Two stories this week grabbed my attention. First was Schneier's rather traditional take on the notion that no control is 100% secure. In this case, he is talking about locks and how they "aren't very good." To be honest, I was pretty frustrated at the black and white approach to something that is obviously mired in shades of gray. The goal for any control isn't 100% security, it is a reduction in risk. That is, a lock should reduce the potential of an incident (or its consequences), preferably by more than it costs. That is not a high bar to meet as the cost of locks in many cases is built into the price of doors (or cars, lockers, etc..). I also find it difficult to believe that people would stop locking their doors, especially in high-traffic areas - I believe there are many more opportunist criminals looking for an open door than there are professionals who know how to pick/break a lock.
The second story was the Heartland PCI story that took off with Bill Brenner's interview of CEO Robert Carr. My initial take there was that this was another instance where PCI was broken and we should pursue alternative methods of compliance like Andrew Conry-Murray's. In other words, I was making a black and white assumption based on my predisposition to dislike compliance audits.
Then I realized that I was doing the exact same thing I was frustrated at Schneier about - oversimplifying the nature of controls to a binary outcome of work/don't work.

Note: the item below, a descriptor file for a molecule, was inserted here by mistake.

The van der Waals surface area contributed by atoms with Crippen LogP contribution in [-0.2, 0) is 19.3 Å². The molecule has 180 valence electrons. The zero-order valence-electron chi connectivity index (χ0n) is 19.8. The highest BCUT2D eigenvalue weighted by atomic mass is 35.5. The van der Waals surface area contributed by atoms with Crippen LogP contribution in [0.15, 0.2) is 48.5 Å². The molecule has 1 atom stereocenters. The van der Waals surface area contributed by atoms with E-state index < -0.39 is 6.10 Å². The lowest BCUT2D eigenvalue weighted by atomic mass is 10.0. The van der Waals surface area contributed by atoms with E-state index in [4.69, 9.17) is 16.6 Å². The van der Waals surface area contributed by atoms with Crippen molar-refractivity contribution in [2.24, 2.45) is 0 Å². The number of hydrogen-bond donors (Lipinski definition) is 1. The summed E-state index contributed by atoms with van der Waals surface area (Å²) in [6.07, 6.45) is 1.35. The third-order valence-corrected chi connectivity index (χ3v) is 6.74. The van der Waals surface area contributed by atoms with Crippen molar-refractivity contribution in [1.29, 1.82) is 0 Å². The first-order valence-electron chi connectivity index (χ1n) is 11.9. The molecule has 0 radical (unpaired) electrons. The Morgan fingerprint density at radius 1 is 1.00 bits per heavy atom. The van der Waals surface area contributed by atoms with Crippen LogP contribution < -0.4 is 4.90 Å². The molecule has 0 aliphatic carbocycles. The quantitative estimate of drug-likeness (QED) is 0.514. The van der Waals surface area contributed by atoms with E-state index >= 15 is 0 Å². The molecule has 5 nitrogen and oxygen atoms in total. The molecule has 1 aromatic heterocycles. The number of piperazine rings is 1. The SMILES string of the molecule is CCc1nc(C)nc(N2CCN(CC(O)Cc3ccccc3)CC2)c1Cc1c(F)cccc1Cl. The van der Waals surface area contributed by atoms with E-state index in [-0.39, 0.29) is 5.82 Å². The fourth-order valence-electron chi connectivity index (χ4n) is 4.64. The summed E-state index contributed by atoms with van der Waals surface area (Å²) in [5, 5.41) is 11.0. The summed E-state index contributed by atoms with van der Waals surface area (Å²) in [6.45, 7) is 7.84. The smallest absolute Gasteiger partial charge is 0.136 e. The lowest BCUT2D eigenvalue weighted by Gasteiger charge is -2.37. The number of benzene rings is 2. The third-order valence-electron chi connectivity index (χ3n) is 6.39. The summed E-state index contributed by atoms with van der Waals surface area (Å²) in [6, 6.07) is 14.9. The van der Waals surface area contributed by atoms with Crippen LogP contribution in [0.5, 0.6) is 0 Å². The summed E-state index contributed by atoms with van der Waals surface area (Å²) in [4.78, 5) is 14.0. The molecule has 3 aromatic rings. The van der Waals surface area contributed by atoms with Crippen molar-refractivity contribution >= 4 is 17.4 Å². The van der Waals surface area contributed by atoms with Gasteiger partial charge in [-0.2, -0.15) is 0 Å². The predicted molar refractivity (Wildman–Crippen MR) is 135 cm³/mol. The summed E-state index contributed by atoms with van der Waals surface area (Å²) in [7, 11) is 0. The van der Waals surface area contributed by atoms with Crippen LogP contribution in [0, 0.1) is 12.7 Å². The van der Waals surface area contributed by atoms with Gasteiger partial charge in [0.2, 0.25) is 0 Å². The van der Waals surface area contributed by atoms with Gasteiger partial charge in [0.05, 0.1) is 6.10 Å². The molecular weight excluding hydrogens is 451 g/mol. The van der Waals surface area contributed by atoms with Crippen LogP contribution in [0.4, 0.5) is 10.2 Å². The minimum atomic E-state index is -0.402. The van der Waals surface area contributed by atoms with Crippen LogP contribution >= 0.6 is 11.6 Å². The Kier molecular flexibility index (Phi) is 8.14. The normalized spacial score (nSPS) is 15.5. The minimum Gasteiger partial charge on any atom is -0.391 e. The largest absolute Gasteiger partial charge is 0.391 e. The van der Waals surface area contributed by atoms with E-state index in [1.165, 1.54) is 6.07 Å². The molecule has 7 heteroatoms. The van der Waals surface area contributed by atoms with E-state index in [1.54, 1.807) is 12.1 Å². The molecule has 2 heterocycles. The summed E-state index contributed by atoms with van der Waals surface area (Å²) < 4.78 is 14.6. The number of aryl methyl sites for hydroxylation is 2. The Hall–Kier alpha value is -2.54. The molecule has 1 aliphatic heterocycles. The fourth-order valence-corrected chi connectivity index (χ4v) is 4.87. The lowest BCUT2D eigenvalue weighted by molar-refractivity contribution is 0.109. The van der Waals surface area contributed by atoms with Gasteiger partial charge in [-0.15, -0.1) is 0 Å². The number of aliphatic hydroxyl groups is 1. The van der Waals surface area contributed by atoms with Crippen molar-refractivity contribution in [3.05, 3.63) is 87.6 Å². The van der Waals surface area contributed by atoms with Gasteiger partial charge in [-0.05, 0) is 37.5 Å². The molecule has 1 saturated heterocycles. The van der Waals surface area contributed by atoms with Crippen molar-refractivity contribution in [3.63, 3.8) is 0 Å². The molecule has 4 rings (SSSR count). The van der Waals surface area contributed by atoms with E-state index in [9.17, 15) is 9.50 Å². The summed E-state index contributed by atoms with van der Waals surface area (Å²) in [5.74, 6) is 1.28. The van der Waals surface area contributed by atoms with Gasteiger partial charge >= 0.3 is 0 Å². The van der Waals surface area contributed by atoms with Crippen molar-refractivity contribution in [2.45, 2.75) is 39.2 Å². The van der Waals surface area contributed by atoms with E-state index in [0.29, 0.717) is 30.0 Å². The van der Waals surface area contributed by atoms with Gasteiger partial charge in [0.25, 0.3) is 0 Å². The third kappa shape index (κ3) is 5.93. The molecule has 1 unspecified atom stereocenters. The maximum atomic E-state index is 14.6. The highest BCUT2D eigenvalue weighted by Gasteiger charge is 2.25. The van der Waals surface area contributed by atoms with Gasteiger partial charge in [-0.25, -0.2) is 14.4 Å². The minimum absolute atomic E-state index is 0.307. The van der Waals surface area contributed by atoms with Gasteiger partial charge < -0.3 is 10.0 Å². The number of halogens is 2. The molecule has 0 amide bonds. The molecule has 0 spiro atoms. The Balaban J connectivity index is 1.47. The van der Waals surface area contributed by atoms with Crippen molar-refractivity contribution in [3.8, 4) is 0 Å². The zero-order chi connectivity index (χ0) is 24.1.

There is a much bigger problem here than I was exhibiting cofirmation bias and being hypocritical in some respects. That is, we still don't know WHAT WORKS. We don't have a good definition of success nor do we have any evidence or results that demonstrate that controls WORK. This doesn't mean they don't work; it simply means we haven't done a good job proving it. (I had a similar discourse regarding Microsoft's SDL a while back).
My assertion is that locks "work" if (as I described earlier) the risk-adjusted amount of damages (or expected value of losses) is reduced by more than the cost (total cost) of the lock itself. Similarly, PCI "works" if the risk-adjusted amount of damages is reduced by more than the cost of the audit. (Note: In a previous take on whether PCI is working, I focused solely on a risk reduction without accounting for the cost of the control.)
Clearly, my bar is set much lower than complete security, but much more practically when it comes to determining appropriate controls for an enterprise program.
Update: After re-reading my post, I realized I was short on explanation about why the Robert Carr interview showed PCI was broken. I agree with everyone that said PCI isn't about catching that single compromise - that's not the point, the point is "compliance." But when you peel that onion, the real value all of a sudden disappears... compliance really *IS* supposed to reduce risk and perhaps it doesn't... subject to the criteria I laid out in the rest of the post.